Revelatory new revivals of “A Raisin in the Sun” and “How I Learned to Drive” graced the stage, but the real news this year were all the wonderful new plays and musicals. TheWrap critic Robert Hofler picks the very best.
10. “Fat Ham,” by James Ijames (Off Broadway’s Public Theater)
“Hamlet” is updated to a family barbeque in the contemporary American South. Most brilliant is how Shakespeare’s play within a play is transformed into a diabolical game of charades. Ijames’s Pulitzer Prize-winning play will return to the New York stage, opening on Broadway in the spring.
9. “Which Way to the Stage,” by Ana Nogueira (Off Broadway’s MCC Theatre)
The year’s funniest play was ignored by the critics, who too often overlook comedies. Nogueira profiled a stagedoor Johnny (Max Jenkins) and Jane (Sas Goldberg) who launch into a delirious debate on drag in the theater that is long overdue. Can women also do female drag? You bet.
8. “A Strange Loop,” Michael R. Jackson (Broadway)
It’s difficult to say which is more amazing: that Jackson wrote the book, the lyrics and the music; or that he wrote about an overweight Black queer who loves musicals. Whatever his massive achievement, he has a Pulitzer Prize and a Tony to show for it. Can’t wait for his next one, “White Girl in Danger,” coming to Off Broadway in spring 2023.
7. “Kimberly Akimbo,” David Lindsay-Abaire and Jeanine Tesori (Broadway)
Tesori’s music both grounds and expands Lindsay-Abaire’s original play about a teenage girl (Victoria Clark) with Methuselah syndrome who must also cope with an absolutely terrible family. In a novel switch from the usual Broadway sugar and sap of today’s musicals, those relatives never improve. They remain rivetingly terrible.
6. “Intimate Apparel,” by Lynn Nottage and Ricky Ian Gordon (Off Broadway’s Mitzi E. Newhouse Theater)
Here was another play, by Nottage, that revelled in the musical treatment, by Gordon. Gorgeous are the songs sung by the fantasy lover (Justin Austin) of a New York seamstress (Kearstin Piper Brown) as he writes to her from his job working on the Panama Canal. The opera added a scene only talked about in the play: The trip to the gambling den has all the power of a similar scene in Tchaikovsky’s “Pique Dame.” The Met Opera staged “The Hours” this year, but the real opera news was “Intimate Apparel,” which also deserves a full orchestra.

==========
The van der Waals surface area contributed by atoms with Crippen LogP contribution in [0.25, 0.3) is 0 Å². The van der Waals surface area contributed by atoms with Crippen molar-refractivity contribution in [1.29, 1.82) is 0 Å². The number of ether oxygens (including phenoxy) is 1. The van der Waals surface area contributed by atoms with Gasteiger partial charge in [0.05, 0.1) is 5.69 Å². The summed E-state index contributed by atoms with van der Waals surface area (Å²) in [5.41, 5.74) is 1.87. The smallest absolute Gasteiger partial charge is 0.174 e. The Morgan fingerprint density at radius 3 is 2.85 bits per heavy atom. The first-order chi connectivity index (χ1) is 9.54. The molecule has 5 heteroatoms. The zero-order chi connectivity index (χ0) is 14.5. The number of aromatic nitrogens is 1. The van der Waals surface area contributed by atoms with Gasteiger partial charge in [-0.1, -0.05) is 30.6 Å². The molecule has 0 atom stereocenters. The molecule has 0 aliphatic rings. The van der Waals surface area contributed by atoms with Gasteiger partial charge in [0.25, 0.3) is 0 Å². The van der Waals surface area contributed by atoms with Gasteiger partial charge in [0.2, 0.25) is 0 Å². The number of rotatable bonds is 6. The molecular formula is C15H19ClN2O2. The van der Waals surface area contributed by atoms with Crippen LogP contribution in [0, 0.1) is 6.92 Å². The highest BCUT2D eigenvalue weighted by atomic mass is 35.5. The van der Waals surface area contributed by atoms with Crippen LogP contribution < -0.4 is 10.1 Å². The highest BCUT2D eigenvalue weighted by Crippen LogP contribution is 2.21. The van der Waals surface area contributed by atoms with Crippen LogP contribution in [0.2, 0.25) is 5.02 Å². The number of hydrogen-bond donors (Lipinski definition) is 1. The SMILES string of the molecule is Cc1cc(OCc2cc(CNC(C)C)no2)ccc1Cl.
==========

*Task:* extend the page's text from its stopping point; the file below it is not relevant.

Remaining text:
5. “Hangmen,” by Martin McDonagh (Broadway)
Since Old Blighty had stopped hanging criminals, an ex-executioner (David Threlfal) has grown a tad bored running a local pub. Does he have one more good job in him? McDonagh used Grand Guignol effects to expose the banality of evil.
4. “Ain’t No ‘Mo,” by Jordan E. Cooper (Broadway)
Black citizens are offered a one-way ticket to Africa on an airplane piloted by Barack Obama. Cooper also played Peaches, the loudest mouth flight-ticket checker ever to ruin your trip. While a transracial character (Shannon Malesky) almost steals the show, Cooper knows precisely when to pull out the comfortable cushion of comedy during this very disturbing trip.
3. “A Case for the Existence of God,” by Samuel D. Hunter (Off Broadway’s Playwrights Horizons)
The very good news is that God is never mentioned in this two-hander about a man (Will Brill) and his visit to a loan broker (Kyle Beltran). Like everyone else on the planet, the two men search for meaning and order in life, but find it only for brief moments. And even then, they might not know it when they see it.
2. “Epiphany,” by Brian Watkins (Off Broadway’s Mitzi E. Newhouse Theater)
“Epiphany” is definitely a better title than “The Dead.” Watching Watkins’s play is also a lot more fun than reading James Joyce’s short story. The beauty of “Epiphany” is how it grows from being a “Dinner at Eight” comedy to something that Joyce himself would have recognized and embraced.
1. “Downstate,” by Bruce Norris (Off Broadway’s Playwrights Horizons)
The playwright could only have weighted our sympathies more by writing about a halfway house for MAGA Republicans who are election deniers. Instead, he wrote about sex offenders who live in a church-sponsored house that is more prison than home. The least of these men’s problems is that monitor locked to their ankle. Norris is very equal opportunity. The victims, the offenders and the cops all get their share of devastating one-line zingers.